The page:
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External Sources of Islamic Influence for Southeast Asia

Picture 2

The Abbasid Empire of 750 A.D was curcial in the development of Islam that would eventually find its way yo Southeast asia. It was during this period that Islam was viewed universally and not ethnic based. It was a lso a period of Islamic Renaissance where the Quran was written as we know it today. For example, the picture 2 is the beginning of Tafsir al-Qur’an by Abdullah al-Razi, vol. 7, in an Abbasid manuscript, a commentary on the Qur’an copied in 569 H / 1174 CE. Specific modes of islamic learning like sufism, theology and philosophy and science all developed during his period like picture 1, a manuscript page (c. 1250) from the Abbasid period, depicting a fanciful representation of the archer associated with sagittarius positioned between the moon and Jupiter, reflects the interest in astrological science that thrived. The fall of the abbasids at the hands of the mongols triggered a ’snow ball effect’ in the spread of islam and its syncretization with new cultures which eventually finds its way to Southeast Asia and its own brand of islam.


This is the tomb of Ibn Arabi, who wrote over 350 works including the Sufi philosophical monism wahada al-wujud (wujuddiyah) later adopted by Southeast asian scholars like Hamzah Fansuri. It became popular with Southeast asians because the spirituality of sufism appealed to the previously hindu/animistic locals. Sufism later became the target of reform and violence from people like Al-raniri and during the Padri wars.


This is the tomb of Imam Shafi’i whose sunni school of taught is predominantly adhered to in Southeast asia.His full name was Abu ‘Abdullah Muhammad Ibn Idris Ibn al-Abbaas Ibn ‘Uthman Ibn Shaafi’ Ibn al-Sa’ib Ibn ‘Ubaid Ibn Abd al-Yazid Ibn al-Muttalib Ibn Abd Manaf and he was the grand son of Muhammad. He argued that the only valid sunnah wer those passed down from the prophet himself. The other 3 schools of taught include Hambali, Maliki and Hanafie. The School of taught found its way here thanks to prominent scholars who were of this orientation. Examples include Al-raniri, a mixed race hadhrami (Shafi’i law was adopted by the hadhramis) who actually made the shafi’i law prominent in his work al sirat al mustaqim - propagating the shafi’i way.


Source: Sayyid Jamal ad-Din “Al-Afghani” A Political Biography, University of California Press, Keddie, Nikki (1972).

This is the image of Sayyid Jamal ad-Din or simply known as “Al-Afghani”, a significant figure of 19th century Islamic history. Jamal ad-Din was one of the leading intellectuals to re-interpret traditional Islamic ideas in the face of the increasing incursion of the West and western ideas into the Muslim world. He is also known as a key ideologist of the “Pan Islamism” ideal that was developing and incresingly prevalent during the time. His ideas undoubtedly had a significant role in influencing the way Muslims in Southeast Asia viewed and interpreted the religion. His student, Muhammad Abduh (below) would be instrumental in revolutionizing how Islam was conceptualized in the early 20th century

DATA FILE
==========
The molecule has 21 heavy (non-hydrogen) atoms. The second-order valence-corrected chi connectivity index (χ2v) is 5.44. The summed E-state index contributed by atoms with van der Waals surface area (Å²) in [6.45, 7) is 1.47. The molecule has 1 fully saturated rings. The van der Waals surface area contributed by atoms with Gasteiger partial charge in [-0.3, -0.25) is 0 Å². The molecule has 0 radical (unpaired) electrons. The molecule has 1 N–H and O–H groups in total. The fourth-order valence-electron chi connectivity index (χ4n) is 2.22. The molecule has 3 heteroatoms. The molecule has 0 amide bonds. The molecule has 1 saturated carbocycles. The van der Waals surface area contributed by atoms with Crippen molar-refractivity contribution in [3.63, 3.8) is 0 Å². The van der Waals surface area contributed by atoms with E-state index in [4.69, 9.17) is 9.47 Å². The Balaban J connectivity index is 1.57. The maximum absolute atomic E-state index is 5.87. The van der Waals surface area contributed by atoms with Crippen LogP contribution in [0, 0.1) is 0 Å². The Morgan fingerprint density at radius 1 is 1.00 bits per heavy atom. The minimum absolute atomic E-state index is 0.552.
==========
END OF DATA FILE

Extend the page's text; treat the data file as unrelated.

Al-Azhar University in Cairo                                         Muhammad Abduh


Al-Azhar University was arguably the birth place of Islamic modernism - the place where Muhammad Abduh studied and disseminated his most important work the Risālat at-Tawhīd in 1897. Some suggested that he was the Luther of Islam. His works promoted a rational and practical Islam and the concept of Ijtihad and challenged the exclusive ight of established scholars ro interpret the Quran . Spin-offs of his teachings later included salafism which was founded by his disciple Rashid Rida. His teachings resulted in a reconfiguration of Islam around the world including Southeast Asia. By the 20th century, Islamic Modernist magazines like Al-Imam and Al-Munir were widely distributed in Southeast Asia, perpetuating the practice of ijtihad.


·  Map of Muslim Southeast Asia

·  Pre-Islam Southeast Asia

·  External Sources of Islamic Influence for Southeast Asia

·  Foreign Observers of Islam in Southeast Asia

·  Facilitators of Islam in Southeast Asia

·  The Muslim Royals of Southeast Asia

·  Mosques from Early Muslim Southeast Asia

·  Islamic Artefacts and Rituals in Early Muslim Southeast Asia

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The opening of Risālat at-Tawhīd


on 20 March, 2008 at 4:55 pm

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